The results shown by Badolato and his colleagues demonstrate one of the highest quality factors ever measured in nanocavities while maintaining a very small footprint. By keeping the nanocavities so small while trapping light so efficiently it becomes possible to create devices with ultra-dense integration – a desired characteristic in the fabrication of optical nanocircuits.
The extreme sensitivity of these nanocavities to tiny changes in the environment, for example a virus attaching near the area where light is trapped, makes these devices particularly appealing for biosensing. By using these highly sensible nanocavities, such a biosensing device could detect minute quantities of these biomaterials by analyzing a single drop of blood. Badolato’s group is now starting a collaboration with researchers at the University of Rochester’s Medical Center to exploit this interesting property with the new nanocavities.
Y. Lai, S. Pirotta, G. Urbinati, D. Gerace, M. Minkov, V. Savona, A. Badolato, M. Galli. Genetically designed L3 photonic crystal nanocavities with measured quality factor exceeding one million.
Leonor Sierra | Eurek Alert!
Tracing aromatic molecules in the early universe
23.03.2017 | University of California - Riverside
New study maps space dust in 3-D
23.03.2017 | DOE/Lawrence Berkeley National Laboratory
Astronomers from Bonn and Tautenburg in Thuringia (Germany) used the 100-m radio telescope at Effelsberg to observe several galaxy clusters. At the edges of these large accumulations of dark matter, stellar systems (galaxies), hot gas, and charged particles, they found magnetic fields that are exceptionally ordered over distances of many million light years. This makes them the most extended magnetic fields in the universe known so far.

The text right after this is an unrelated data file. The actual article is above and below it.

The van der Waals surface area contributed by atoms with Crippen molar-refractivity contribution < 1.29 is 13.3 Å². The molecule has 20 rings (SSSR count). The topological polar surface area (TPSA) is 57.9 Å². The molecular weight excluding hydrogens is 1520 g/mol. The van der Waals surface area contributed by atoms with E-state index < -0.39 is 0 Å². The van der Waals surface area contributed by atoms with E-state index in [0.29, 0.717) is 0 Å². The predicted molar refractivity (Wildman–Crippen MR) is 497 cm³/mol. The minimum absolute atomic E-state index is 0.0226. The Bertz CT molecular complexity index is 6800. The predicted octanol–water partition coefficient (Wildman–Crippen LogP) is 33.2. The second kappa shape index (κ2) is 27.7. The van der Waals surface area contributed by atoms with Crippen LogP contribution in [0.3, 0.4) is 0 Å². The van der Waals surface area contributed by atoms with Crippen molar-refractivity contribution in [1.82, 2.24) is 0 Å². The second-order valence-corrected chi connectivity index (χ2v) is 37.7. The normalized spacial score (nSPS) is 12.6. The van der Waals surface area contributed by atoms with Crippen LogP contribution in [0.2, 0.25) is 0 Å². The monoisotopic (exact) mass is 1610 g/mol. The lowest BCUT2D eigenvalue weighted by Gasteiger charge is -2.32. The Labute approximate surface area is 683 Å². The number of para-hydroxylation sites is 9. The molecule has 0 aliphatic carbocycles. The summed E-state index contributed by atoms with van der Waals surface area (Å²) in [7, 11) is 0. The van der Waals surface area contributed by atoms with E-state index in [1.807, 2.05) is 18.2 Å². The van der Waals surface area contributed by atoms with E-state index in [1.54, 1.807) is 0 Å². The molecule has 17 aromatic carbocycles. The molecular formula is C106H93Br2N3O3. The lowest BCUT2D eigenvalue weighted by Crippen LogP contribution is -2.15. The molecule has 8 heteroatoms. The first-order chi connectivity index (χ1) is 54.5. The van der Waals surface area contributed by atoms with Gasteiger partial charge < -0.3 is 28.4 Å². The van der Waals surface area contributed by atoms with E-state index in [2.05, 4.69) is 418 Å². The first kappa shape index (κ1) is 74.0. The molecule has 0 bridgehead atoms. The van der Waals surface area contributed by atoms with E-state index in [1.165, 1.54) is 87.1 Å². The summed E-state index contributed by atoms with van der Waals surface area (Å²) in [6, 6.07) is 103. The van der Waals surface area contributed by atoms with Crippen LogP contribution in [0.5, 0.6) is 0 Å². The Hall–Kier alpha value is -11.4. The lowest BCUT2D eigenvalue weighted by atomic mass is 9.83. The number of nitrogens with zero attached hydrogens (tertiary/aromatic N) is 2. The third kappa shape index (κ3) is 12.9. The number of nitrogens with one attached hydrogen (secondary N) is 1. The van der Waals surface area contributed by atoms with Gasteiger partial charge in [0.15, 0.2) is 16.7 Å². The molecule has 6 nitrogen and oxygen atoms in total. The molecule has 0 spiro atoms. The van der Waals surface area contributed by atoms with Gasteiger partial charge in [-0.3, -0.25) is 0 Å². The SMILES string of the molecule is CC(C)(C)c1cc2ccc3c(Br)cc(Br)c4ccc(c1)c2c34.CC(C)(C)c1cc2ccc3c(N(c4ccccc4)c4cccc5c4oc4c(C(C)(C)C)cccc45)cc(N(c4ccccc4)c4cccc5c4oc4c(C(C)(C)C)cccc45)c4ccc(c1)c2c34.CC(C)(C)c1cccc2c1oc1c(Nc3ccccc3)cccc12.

The results will be published on March 22 in the journal „Astronomy & Astrophysics“.
Galaxy clusters are the largest gravitationally bound structures in the universe. With a typical extent of about 10 million light years, i.e. 100 times the...
Researchers at the Goethe University Frankfurt, together with partners from the University of Tübingen in Germany and Queen Mary University as well as Francis Crick Institute from London (UK) have developed a novel technology to decipher the secret ubiquitin code.
Ubiquitin is a small protein that can be linked to other cellular proteins, thereby controlling and modulating their functions. The attachment occurs in many...
In the eternal search for next generation high-efficiency solar cells and LEDs, scientists at Los Alamos National Laboratory and their partners are creating...
Silicon nanosheets are thin, two-dimensional layers with exceptional optoelectronic properties very similar to those of graphene. Albeit, the nanosheets are less stable. Now researchers at the Technical University of Munich (TUM) have, for the first time ever, produced a composite material combining silicon nanosheets and a polymer that is both UV-resistant and easy to process. This brings the scientists a significant step closer to industrial applications like flexible displays and photosensors.
Silicon nanosheets are thin, two-dimensional layers with exceptional optoelectronic properties very similar to those of graphene. Albeit, the nanosheets are...
Enzymes behave differently in a test tube compared with the molecular scrum of a living cell. Chemists from the University of Basel have now been able to simulate these confined natural conditions in artificial vesicles for the first time. As reported in the academic journal Small, the results are offering better insight into the development of nanoreactors and artificial organelles.
Enzymes behave differently in a test tube compared with the molecular scrum of a living cell. Chemists from the University of Basel have now been able to...
20.03.2017 | Event News
14.03.2017 | Event News
07.03.2017 | Event News
23.03.2017 | Life Sciences
23.03.2017 | Power and Electrical Engineering
23.03.2017 | Earth Sciences